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What does your family name mean and where do you come from?

Date: 15/05/2020

Friday 15 May is the United Nations International Day of Families. To mark the day, the Arts and Humanities Research Council and Oxford University Press are providing free access to the Oxford Dictionary of Family Names in Britain and Ireland, starting on the 15 and continuing for a week, until 21 May. The Dictionary can be accessed here.

Many of us are currently unable to see extended family members but discovering what our family names mean and where we have come from is fascinating to find out and fun to share. With over 45,000 entries, The Oxford Dictionary of Family Names in Britain and Ireland brings together a wealth of information about every surname that has more than 100 bearers (and more than 20 in the 1881 census) including where names originated, names of early bearers, geographical distribution, and variant spellings.

The Oxford Dictionary is based on a research project – Family Names of the United Kingdom - funded by the AHRC and led by Professor Richard Coates and a team of researchers based at UWE Bristol that ran between 2010 and 2016.

Perhaps your family name started out as a nickname, for example, Longbones or Goodfellow. Or maybe you are named after a place, think Green, Sutton or Leicester. Is your name associated with a particular occupation? Maybe you’re a Tanner, Webster or Franklin. And can you guess the most common family names in the country? Yes, it’s Smith, followed by Jones, Williams, Brown, Taylor, Johnson and Lee.

Whatever you family name, we would love to hear from you. What does your name mean and what does it mean to you? Why not get involved by posting a photograph or image that sums up what your name means to you at #familynames2020

Sarah Williams, Editor of Who Do You Think You Are? magazine, says: “The Oxford Dictionary of Family Names in Britain and Ireland is the most authoritative resource for anyone wanting to understand the origin of their family name. Having free access to this huge body of research will delight family historians across the globe.”

Mike Collins, Head of Public Engagement at the Arts and Humanities Research Council, said: “This amazing database covering tens of thousands of family names was made possible by careful and painstaking research over many years by a team of researchers at UWE Bristol.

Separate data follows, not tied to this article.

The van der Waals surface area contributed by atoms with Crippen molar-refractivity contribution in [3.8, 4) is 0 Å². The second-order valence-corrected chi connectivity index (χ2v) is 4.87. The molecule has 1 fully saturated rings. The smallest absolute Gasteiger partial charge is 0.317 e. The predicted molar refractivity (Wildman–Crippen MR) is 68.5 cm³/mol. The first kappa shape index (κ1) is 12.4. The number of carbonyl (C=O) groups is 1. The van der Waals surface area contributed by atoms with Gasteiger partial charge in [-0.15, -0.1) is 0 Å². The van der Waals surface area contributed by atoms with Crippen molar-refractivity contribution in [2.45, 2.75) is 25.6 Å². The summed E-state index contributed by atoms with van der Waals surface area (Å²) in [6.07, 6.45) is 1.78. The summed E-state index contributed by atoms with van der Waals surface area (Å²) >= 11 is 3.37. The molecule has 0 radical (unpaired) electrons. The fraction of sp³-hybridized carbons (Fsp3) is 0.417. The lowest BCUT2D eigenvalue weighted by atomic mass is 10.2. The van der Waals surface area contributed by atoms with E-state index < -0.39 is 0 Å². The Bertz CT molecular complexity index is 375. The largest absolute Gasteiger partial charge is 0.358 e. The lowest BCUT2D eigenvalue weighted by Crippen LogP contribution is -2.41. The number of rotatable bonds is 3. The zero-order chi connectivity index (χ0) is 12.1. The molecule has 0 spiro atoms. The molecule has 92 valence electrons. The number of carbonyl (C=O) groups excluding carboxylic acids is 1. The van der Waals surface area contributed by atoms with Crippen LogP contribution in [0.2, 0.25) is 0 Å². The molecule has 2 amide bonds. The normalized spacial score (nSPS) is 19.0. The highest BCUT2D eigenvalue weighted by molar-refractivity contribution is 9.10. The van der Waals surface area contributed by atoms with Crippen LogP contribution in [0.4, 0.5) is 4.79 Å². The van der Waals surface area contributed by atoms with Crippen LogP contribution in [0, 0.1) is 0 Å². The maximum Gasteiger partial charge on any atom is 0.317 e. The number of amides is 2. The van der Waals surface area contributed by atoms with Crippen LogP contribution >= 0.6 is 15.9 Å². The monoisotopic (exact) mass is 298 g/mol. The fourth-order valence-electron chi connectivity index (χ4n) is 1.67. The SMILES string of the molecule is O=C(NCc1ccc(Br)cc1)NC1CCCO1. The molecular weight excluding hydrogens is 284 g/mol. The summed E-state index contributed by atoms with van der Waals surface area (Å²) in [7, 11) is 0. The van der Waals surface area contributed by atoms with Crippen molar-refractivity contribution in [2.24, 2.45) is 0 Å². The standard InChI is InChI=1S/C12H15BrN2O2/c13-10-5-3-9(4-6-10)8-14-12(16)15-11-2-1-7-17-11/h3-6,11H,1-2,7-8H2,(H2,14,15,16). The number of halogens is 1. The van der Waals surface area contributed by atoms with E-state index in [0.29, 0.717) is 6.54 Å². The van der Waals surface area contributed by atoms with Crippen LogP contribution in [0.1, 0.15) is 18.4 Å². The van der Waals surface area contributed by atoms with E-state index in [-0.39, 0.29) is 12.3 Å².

“It feels so appropriate to give people across the UK and Ireland free access to this searchable database for a week as we celebrate the international day of families. At a time when many family members are apart it will help bring people together as they discuss the biographies of their surnames.”

A few examples to get us started (abbreviated from the full entries):

JOHNSON

Currently there are in the region of 151518 Johnsons in Great Britain and 2307 in Ireland. A big rise on the 1881 census figures which records 99902, largely living in North and Central England. The name stems from the personal name John, plus the patronymic marker – son with one of the earliest recordings of the name dating back to a John Jonessone who lived in Surrey in 1287.

STURGEON

There are currently in the region of 1648 Sturgeons in Great Britain, and 133 in Ireland. In 1881, there were in the region of 1208, many of them living in Suffolk. The name originates as a nickname, from the fish with the earliest bearer being a Mr William Sturjon whose name was recorded in a document in 1281.

MOORE

Currently there are in the region of 94864 Moores in Great Britain and 17084 in Ireland. The name stems from the Middle English word more, which meant moor, marsh or fen. A topographic name given to someone living alongside a moor. Early bearers of the name date right back to William de More, recorded in the Doomsday Book in 1086.

WHITTY

Currently there are in the region of 1028 Whittys in Great Britain and 569 in Ireland. In 1881 there were just 400 living mainly in Dorset and Wexford. The name is a locative one ‘dweller by the white hedge or the white (forest) enclosure’ from the Middle English whit and heie, perhaps in reference to whitehorn (hawthorn) hedging. The name has been recorded in Ireland since the 13th century. In Britain, Nicholas de la Wytheg is an early bearer of the name, recorded in 1279 in Hundred Rolls (Oxfordshire).

STARMER

Currently there are in the region of 500 Starmers in Great Britain and 15 in Ireland. The number hasn’t changed much from the 483 living in Britain in 1881, largely in the Northants, Lincolnshire and Leicestershire regions. The name is a locative one, from Starmore in Westrill (Leicestershire), recorded as Stormeorde in 1086. An early bearer is of Starmer is an Amy Starmer in 1619.

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